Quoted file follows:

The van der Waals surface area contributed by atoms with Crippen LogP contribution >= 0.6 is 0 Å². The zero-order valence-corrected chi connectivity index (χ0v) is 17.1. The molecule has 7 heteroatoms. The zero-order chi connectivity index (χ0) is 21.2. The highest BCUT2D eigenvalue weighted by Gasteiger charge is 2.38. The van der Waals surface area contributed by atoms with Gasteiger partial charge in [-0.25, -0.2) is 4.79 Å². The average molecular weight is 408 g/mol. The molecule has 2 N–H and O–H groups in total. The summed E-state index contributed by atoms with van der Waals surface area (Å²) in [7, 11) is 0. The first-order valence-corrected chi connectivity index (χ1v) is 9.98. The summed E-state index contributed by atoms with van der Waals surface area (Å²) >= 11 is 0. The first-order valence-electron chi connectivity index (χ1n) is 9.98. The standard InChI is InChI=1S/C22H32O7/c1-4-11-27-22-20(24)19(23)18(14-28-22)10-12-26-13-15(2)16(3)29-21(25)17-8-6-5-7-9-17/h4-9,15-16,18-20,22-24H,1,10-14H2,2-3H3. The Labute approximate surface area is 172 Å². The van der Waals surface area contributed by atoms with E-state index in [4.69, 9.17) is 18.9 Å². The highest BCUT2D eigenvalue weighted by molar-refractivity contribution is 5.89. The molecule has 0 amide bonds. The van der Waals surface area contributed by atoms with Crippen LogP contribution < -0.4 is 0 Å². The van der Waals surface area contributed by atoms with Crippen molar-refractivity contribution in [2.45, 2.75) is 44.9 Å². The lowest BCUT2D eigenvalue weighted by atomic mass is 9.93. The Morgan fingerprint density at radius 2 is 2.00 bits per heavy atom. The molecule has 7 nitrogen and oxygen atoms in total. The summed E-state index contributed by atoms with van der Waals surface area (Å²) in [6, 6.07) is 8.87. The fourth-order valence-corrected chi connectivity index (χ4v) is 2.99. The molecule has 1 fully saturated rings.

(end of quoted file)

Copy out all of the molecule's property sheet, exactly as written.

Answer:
The van der Waals surface area contributed by atoms with Crippen LogP contribution >= 0.6 is 0 Å². The zero-order valence-corrected chi connectivity index (χ0v) is 17.1. The molecule has 7 heteroatoms. The zero-order chi connectivity index (χ0) is 21.2. The highest BCUT2D eigenvalue weighted by Gasteiger charge is 2.38. The van der Waals surface area contributed by atoms with Gasteiger partial charge in [-0.25, -0.2) is 4.79 Å². The average molecular weight is 408 g/mol. The molecule has 2 N–H and O–H groups in total. The summed E-state index contributed by atoms with van der Waals surface area (Å²) in [7, 11) is 0. The first-order valence-corrected chi connectivity index (χ1v) is 9.98. The summed E-state index contributed by atoms with van der Waals surface area (Å²) >= 11 is 0. The first-order valence-electron chi connectivity index (χ1n) is 9.98. The standard InChI is InChI=1S/C22H32O7/c1-4-11-27-22-20(24)19(23)18(14-28-22)10-12-26-13-15(2)16(3)29-21(25)17-8-6-5-7-9-17/h4-9,15-16,18-20,22-24H,1,10-14H2,2-3H3. The Labute approximate surface area is 172 Å². The van der Waals surface area contributed by atoms with E-state index in [4.69, 9.17) is 18.9 Å². The highest BCUT2D eigenvalue weighted by molar-refractivity contribution is 5.89. The molecule has 0 amide bonds. The van der Waals surface area contributed by atoms with Crippen LogP contribution < -0.4 is 0 Å². The van der Waals surface area contributed by atoms with Crippen molar-refractivity contribution in [2.45, 2.75) is 44.9 Å². The lowest BCUT2D eigenvalue weighted by atomic mass is 9.93. The Morgan fingerprint density at radius 2 is 2.00 bits per heavy atom. The molecule has 7 nitrogen and oxygen atoms in total. The summed E-state index contributed by atoms with van der Waals surface area (Å²) in [6, 6.07) is 8.87. The fourth-order valence-corrected chi connectivity index (χ4v) is 2.99. The molecule has 1 fully saturated rings.